“In terms of physical exertion,” Kingery expressed, “it has been quite demanding.” He added, “If you take a step back and observe the vastness, it almost feels like there is an abundance of wild mustard here, enough to serve salads and dye sweatshirts for every individual in the United States.”

It seems that Kingery, an artist mentioned in the passage, values the sight of native plants sprouting in cleared plots. He believes that the effort put into creating the desired colors in his work is worthwhile. Which in this context refers to a plant. Is used abundantly.

According to Kingery, the intention is not to remove plants from the ground without purpose. He finds it fascinating to utilize plants that naturally grow in unexpected placessuch as from sidewalks or urban environments. This concept of repurposing and utilizing naturally occurring vegetation is appealing to him.

In the context of dyeing materials for Kingery’s clothing line, Erin Berkowitz of Berbo Studio. An artist, creates dyes from invasive species.  Unwanted or disruptive in their natural habitats. A chef collaborates with Berkowitz to conduct classes where they use mustard greens, an invasive species. To make pesto and incorporate the flowers into dressings.

This passage highlights the artistic approach of utilizing and repurposing plants. Including invasive species. In various creative endeavors while promoting sustainability and reducing waste.

“Berkowitz mentioned how the world brims with an array of artistic resources at our fingertips.”

In the given statement, the person mentioned her work with Kingery and how it demonstrated. The potential outcomes when more individuals become aware of its applications. She described observing a park hill being cleared of mustard. Which she found to be a promising development.

The mustard plants, which can grow over 8 feet tall, had overshadowed native plants like blue lupine and poppies. Preventing them from receiving sufficient sunlight. After the mustard harvest in the El Sereno neighborhood of east L.A., Berkowitz remarked that an entire neighborhood and its public space had regained a healthy and functional native ecology.

According to Jen Toy from Test Plot. A collaborative organization with Kingery and Berkowitz that focuses on restoring biodiversity in local communities. The aim is to expand the concept of land care and engage individuals who may not identify as environmentalists.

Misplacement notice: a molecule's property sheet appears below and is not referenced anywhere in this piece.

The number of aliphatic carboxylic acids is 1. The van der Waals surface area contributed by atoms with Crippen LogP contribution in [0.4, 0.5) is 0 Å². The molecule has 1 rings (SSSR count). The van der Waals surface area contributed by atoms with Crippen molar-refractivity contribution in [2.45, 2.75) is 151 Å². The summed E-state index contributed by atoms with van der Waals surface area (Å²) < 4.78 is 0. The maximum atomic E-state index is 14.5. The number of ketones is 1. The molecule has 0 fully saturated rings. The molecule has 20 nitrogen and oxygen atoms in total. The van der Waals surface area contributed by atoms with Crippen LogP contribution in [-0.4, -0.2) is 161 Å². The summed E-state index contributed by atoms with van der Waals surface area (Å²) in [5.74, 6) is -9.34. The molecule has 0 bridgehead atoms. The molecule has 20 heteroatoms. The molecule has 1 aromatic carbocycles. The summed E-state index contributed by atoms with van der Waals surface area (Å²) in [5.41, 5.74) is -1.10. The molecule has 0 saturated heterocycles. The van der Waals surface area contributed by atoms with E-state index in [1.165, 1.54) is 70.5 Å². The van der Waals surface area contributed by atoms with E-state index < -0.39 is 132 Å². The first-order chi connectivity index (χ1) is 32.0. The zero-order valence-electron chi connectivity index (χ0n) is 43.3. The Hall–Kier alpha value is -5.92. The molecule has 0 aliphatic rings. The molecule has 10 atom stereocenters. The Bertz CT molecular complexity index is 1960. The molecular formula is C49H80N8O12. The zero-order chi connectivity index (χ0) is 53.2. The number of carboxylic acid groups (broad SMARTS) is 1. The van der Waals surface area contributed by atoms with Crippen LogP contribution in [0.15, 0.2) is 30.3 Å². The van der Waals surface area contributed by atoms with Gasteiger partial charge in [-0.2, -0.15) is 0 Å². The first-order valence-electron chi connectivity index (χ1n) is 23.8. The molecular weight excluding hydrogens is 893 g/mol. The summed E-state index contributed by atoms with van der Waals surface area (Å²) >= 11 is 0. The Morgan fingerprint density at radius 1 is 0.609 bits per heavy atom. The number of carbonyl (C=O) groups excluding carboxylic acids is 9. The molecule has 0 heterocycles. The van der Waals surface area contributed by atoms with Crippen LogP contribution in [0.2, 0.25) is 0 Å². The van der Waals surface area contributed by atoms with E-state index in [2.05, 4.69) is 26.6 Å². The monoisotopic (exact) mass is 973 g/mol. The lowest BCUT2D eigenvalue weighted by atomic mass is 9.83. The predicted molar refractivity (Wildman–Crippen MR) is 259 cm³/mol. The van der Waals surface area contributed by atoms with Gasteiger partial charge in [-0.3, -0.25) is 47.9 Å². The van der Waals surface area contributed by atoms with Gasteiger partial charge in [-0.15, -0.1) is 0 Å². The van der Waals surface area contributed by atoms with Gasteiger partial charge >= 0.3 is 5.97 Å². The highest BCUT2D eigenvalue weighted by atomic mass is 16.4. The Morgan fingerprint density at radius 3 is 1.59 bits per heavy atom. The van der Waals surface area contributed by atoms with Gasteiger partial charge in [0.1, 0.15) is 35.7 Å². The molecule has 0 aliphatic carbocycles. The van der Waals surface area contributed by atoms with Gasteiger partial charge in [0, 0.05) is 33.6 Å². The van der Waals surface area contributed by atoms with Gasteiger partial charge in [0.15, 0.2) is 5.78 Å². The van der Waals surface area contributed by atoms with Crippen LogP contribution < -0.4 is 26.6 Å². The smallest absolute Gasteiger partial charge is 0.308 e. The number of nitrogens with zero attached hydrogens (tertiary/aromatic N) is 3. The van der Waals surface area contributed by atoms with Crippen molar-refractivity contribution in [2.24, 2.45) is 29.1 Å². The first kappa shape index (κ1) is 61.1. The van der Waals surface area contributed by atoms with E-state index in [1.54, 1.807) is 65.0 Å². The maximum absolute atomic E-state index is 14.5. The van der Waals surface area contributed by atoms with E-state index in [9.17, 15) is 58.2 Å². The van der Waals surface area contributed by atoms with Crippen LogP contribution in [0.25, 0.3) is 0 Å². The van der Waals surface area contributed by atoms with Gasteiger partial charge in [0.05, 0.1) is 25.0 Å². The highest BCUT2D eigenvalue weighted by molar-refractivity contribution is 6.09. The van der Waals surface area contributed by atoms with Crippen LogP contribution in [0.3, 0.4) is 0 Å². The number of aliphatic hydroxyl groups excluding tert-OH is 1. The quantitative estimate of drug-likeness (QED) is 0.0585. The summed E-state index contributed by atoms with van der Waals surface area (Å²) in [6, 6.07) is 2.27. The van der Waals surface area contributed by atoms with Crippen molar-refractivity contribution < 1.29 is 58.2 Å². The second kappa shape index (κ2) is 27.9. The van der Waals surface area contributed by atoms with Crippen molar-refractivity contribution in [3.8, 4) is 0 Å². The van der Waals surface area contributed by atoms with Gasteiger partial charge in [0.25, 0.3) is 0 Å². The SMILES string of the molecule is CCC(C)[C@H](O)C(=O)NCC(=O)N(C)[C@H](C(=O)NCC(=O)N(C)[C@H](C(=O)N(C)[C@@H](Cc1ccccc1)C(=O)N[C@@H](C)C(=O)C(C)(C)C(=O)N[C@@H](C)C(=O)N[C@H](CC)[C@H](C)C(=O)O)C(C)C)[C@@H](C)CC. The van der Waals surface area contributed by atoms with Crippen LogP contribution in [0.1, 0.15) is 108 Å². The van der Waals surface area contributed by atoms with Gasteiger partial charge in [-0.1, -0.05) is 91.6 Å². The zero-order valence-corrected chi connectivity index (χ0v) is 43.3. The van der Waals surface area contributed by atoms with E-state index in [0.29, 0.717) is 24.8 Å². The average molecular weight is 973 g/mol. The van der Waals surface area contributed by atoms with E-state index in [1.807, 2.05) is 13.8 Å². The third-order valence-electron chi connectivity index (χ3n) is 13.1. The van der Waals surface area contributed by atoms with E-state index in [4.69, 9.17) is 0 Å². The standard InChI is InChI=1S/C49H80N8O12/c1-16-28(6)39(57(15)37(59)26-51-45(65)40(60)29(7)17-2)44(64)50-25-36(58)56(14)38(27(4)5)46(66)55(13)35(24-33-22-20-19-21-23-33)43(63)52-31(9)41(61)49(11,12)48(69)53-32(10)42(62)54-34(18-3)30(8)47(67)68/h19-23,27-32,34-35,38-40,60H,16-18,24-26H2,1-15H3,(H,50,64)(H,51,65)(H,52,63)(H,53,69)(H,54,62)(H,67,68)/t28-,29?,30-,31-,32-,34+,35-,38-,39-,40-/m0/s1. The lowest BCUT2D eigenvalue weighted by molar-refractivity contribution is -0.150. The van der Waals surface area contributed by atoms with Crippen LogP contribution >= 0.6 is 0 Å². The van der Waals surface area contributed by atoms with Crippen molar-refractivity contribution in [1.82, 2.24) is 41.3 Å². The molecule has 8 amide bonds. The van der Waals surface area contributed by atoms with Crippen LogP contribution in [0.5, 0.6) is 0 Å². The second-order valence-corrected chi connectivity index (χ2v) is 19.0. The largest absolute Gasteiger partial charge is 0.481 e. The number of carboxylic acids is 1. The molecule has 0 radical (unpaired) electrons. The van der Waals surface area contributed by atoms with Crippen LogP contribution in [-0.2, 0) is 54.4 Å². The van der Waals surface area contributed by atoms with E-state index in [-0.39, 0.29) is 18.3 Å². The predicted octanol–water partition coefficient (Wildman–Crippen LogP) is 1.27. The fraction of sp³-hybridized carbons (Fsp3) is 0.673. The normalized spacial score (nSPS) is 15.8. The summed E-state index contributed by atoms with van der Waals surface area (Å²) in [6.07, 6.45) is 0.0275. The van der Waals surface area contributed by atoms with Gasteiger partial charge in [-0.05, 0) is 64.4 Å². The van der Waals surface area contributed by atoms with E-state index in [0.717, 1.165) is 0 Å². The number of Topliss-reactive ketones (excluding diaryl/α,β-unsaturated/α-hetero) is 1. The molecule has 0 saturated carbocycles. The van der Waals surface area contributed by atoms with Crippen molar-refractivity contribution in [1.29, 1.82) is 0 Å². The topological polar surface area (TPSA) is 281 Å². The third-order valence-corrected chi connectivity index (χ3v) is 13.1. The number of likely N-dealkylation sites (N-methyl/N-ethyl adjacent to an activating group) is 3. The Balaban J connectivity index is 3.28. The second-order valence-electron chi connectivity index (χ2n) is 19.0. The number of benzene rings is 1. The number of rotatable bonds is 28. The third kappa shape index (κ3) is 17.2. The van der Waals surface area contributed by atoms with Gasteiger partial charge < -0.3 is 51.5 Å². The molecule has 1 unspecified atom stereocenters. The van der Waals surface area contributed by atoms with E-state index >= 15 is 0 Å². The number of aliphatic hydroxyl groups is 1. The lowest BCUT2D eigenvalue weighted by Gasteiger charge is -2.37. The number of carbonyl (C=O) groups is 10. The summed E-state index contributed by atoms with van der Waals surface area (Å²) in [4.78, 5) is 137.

In pursuit of this goal, ecological horticulturist Alyssa Kahn and artist Nadine Allan created a unique digital magazine called a zine, highlighting various applications of black mustard. These applications range from paper-making.  The creation of face masks to using it as a natural pesticide to enrich garden soil.

Kahn’s drive to take action stems, in part, from witnessing her friends suffer significant losses due to devastating wildfires.

“She expressed our desire to motivate individuals to take action and raise awareness, Emphasizing the importance of educating them.

“Kahn’s admiration for their beauty was evident as he expressed, ‘The sight is simply mesmerizing. Those vibrant yellow flowers paint a picturesque view. And without a broader understanding of the ecological context. One might mistake it as a mere sea of yellow blooms.'”

Jutta Burger, an advocate from the California Invasive Plant Council. Commends the resourcefulness displayed and encourages individuals to reach out to land management agencies for collecting dormant seeds that remain after clearing operations.

“It’s nearly impossible to eradicate it entirely, especially in areas where it has thrived for an extended period,” she acknowledged.

Burger emphasized that innovative endeavors aiming to utilize resources. In unconventional ways have yielded significant results. She pointed out the notable impact when culinary experts. Began skillfully concocting dishes featuring the formidable lionfish and presenting them at dining establishments. This practice led to a decline in the lionfish population within certain regions. Highlighting its notorious status as a menace to indigenous marine fauna.

Burger expressed the importance of disseminating the knowledge. The vast expanses of yellow we see today were not always monotonously yellow.